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Renewable Energy Growth In The Time of COVID-19

The Coronavirus may have disrupted countries and industries all over the world, but renewable energy is emerging as a path to get our economic and environmental goals back on track.

As various nations work to launch stimulus packages to avoid financial turmoil, many are placing renewable energy at the center of their recovery plans. And as we gradually move towards a post-Corona world, it’s clear that renewables are no longer a barrier to economic growth; they’re one of the most critical drivers.

And even though the cleantech sector has not been immune to the challenges of COVID-19, governments and companies continue to ramp-up investment in green energy, renewable energy certificates (RECs), electric transport, and sustainability measures.

In a recent report by the International Renewable Energy Agency (IRENA), it was found that renewable energy presents an opportunity for governments and companies to meet climate targets, boost economic growth, create millions of new jobs – and increase the well-being of people all over the world.

2020: A Year of Renewable Energy Records

With global electricity consumption expected to drop by around 6% this year, and many new large-scale solar, wind, and battery installations coming online, renewables have shown they’re ready for prime-time.

With drastic changes to our living and working habits, and many aging fossil-fuel generators struggling to cope with decreasing and unpredictable energy demands, renewable sources such as solar and wind were responsible for keeping the lights on in many areas of the world.

During the first quarter of 2020, renewable energy in the EU set a new record by providing 40% of the total electricity demand – only to re-break the record in the second quarter with 44%. Over the same period, coal generation dropped by almost a third compared to the previous year.

“We are seeing (renewable energy) figures we weren’t expecting to see for another 10 years.”Matti Rautkivi, Wartsila

In the US, as fossil-fuel generation continues to decline and clean energy accelerates, the country is expected to source more electricity from renewables than coal for the first time on record. In the first quarter of 2020, 40% of all new US generation capacity came from solar, and Wood Mackenzie has forecasted 33% annual solar growth over last year.

Down under, Australia’s solar industry continues to thrive despite the pandemic, setting several new monthly generation records and eclipsing 2018’s total installations in just the first seven months.

Economies Are Shrinking, but Renewables Are Coming to the Rescue

As countries worldwide endure unprecedented shutdowns of social and business activities, governments are turning to renewable energy to jump-start their economies – and meet their climate obligations in the process.

“By accelerating renewables and making the energy transition an integral part of the wider recovery, governments can achieve multiple economic and social objectives in the pursuit of a resilient future that leaves nobody behind.”Francesco La Camera, Director General of IRENA

Beyond creating new jobs and lowering electricity prices, renewable energy is also delivering an exceptional return on investment through savings in health, social, and environmental costs. IRENA’s report concluded that for every US$1 invested in renewables, returns of between $3 and $8 could be expected over the next 30 years.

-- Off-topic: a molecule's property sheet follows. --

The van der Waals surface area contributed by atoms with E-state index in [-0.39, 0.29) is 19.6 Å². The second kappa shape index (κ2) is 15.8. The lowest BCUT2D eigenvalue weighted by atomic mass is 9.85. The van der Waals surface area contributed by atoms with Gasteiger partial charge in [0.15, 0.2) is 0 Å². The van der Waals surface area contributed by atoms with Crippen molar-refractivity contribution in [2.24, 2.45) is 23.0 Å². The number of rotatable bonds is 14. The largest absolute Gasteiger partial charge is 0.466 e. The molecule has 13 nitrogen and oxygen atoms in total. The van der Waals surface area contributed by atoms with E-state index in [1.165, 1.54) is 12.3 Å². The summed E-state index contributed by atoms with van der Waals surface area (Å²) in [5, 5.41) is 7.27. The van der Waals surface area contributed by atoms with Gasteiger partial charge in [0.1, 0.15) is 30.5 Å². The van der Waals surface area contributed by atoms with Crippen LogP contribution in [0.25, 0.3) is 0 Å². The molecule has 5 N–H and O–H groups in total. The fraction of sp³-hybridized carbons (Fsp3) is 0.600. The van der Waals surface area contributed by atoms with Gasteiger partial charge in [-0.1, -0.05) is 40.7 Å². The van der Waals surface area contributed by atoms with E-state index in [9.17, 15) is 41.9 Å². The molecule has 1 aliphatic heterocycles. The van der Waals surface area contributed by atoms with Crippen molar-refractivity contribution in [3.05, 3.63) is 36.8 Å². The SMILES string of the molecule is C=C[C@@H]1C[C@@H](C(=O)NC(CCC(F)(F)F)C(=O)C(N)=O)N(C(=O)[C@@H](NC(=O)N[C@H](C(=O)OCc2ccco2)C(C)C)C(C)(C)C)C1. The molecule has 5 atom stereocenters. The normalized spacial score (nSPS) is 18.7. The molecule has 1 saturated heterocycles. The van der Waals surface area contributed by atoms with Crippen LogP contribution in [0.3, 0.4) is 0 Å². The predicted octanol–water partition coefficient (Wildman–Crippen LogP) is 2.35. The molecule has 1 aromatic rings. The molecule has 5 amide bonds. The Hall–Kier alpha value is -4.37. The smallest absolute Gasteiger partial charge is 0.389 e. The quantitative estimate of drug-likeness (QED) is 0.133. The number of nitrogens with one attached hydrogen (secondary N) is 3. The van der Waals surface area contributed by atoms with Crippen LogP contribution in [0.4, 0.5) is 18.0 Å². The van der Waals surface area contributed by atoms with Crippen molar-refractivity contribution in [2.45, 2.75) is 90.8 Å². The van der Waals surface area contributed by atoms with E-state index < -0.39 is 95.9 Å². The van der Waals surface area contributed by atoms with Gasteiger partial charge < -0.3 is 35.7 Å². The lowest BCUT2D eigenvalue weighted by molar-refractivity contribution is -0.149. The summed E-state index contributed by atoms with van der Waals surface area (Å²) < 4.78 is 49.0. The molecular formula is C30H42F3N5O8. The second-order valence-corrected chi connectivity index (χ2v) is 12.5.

The European Union, which announced a €1 trillion Coronavirus recovery plan, has allocated €550 billion to climate change initiatives covering renewable energy, electric transport, and energy-efficiency. The EU will tender 15 GW of renewable energy over the next two years, launch a €10 billion clean energy fund, install 2 million electric and hydrogen vehicle charging stations, and invest up to €60 billion into zero-emission trains.

COVID-19 has also created a newfound focus on air quality, with Harvard University reporting that people in cities with high air pollution levels were more susceptible to Coronavirus and other respiratory illnesses. With the rapid electrification of the transport system, many governments have realized that clean energy and electric vehicles won’t just create investment and jobs – but also significant savings to the healthcare system.

Renewables are also lowering energy prices and providing greater network stability. Tesla’s “big battery” in South Australia – which saved local consumers AUD$116 million in 2019 alone – was recently expanded by 50% to build on its phenomenal success. In California – a state hit by COVID-19, heatwaves, and wildfires – work recently commenced on the world’s largest battery system, a 730MWh installation almost four times larger than anything we’ve seen to date.

The Exciting Future of the Renewable Energy Market

It is no secret that COVID-19 has created turbulence in all major industries, particularly regarding investment, manufacturing, and construction.

But while many sectors face an uphill battle to return to growth, renewable energy has largely weathered the storm and looks set to emerge from COVID-19 stronger than ever.

With EV sales growing every year and solar power delivering record-low electricity prices, it seems that nothing – not even a global pandemic – can slow renewable energy down.

And with support from governments, companies, and individuals – who continue to invest in renewables and purchase renewable energy credits – 2020 is the beginning of a decade when solar, wind, and batteries transform our world for the better.

Photo by Kelly Lacy from Pexels



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